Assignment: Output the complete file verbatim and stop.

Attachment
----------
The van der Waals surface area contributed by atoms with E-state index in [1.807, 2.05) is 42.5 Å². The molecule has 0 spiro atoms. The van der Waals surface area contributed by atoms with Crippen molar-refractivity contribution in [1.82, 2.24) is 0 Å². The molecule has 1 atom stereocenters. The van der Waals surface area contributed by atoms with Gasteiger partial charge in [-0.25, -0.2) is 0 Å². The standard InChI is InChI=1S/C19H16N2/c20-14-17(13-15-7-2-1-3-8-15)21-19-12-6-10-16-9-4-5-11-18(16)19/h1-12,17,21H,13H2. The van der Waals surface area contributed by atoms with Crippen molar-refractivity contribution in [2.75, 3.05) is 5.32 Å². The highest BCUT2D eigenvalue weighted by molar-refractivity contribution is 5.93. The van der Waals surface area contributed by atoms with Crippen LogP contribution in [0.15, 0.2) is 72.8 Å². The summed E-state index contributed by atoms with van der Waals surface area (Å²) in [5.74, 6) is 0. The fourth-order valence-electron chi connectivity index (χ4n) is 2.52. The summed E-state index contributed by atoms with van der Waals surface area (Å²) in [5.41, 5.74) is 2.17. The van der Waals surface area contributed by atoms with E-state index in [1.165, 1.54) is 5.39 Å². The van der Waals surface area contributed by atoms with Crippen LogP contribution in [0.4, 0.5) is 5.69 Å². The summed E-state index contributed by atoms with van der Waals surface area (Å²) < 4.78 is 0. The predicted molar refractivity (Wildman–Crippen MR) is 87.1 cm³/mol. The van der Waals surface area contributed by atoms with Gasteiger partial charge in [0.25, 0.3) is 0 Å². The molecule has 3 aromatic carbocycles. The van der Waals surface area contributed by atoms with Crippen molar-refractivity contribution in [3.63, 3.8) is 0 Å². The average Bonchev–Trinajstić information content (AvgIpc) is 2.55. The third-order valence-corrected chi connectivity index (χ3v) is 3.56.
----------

The van der Waals surface area contributed by atoms with E-state index in [1.807, 2.05) is 42.5 Å². The molecule has 0 spiro atoms. The van der Waals surface area contributed by atoms with Crippen molar-refractivity contribution in [1.82, 2.24) is 0 Å². The molecule has 1 atom stereocenters. The van der Waals surface area contributed by atoms with Gasteiger partial charge in [-0.25, -0.2) is 0 Å². The standard InChI is InChI=1S/C19H16N2/c20-14-17(13-15-7-2-1-3-8-15)21-19-12-6-10-16-9-4-5-11-18(16)19/h1-12,17,21H,13H2. The van der Waals surface area contributed by atoms with Crippen molar-refractivity contribution in [2.75, 3.05) is 5.32 Å². The highest BCUT2D eigenvalue weighted by molar-refractivity contribution is 5.93. The van der Waals surface area contributed by atoms with Crippen LogP contribution in [0.15, 0.2) is 72.8 Å². The summed E-state index contributed by atoms with van der Waals surface area (Å²) in [5.74, 6) is 0. The fourth-order valence-electron chi connectivity index (χ4n) is 2.52. The summed E-state index contributed by atoms with van der Waals surface area (Å²) in [5.41, 5.74) is 2.17. The van der Waals surface area contributed by atoms with E-state index in [1.165, 1.54) is 5.39 Å². The van der Waals surface area contributed by atoms with Crippen LogP contribution in [0.4, 0.5) is 5.69 Å². The summed E-state index contributed by atoms with van der Waals surface area (Å²) < 4.78 is 0. The predicted molar refractivity (Wildman–Crippen MR) is 87.1 cm³/mol. The van der Waals surface area contributed by atoms with Gasteiger partial charge in [0.25, 0.3) is 0 Å². The molecule has 3 aromatic carbocycles. The van der Waals surface area contributed by atoms with Crippen molar-refractivity contribution in [3.63, 3.8) is 0 Å². The average Bonchev–Trinajstić information content (AvgIpc) is 2.55. The third-order valence-corrected chi connectivity index (χ3v) is 3.56.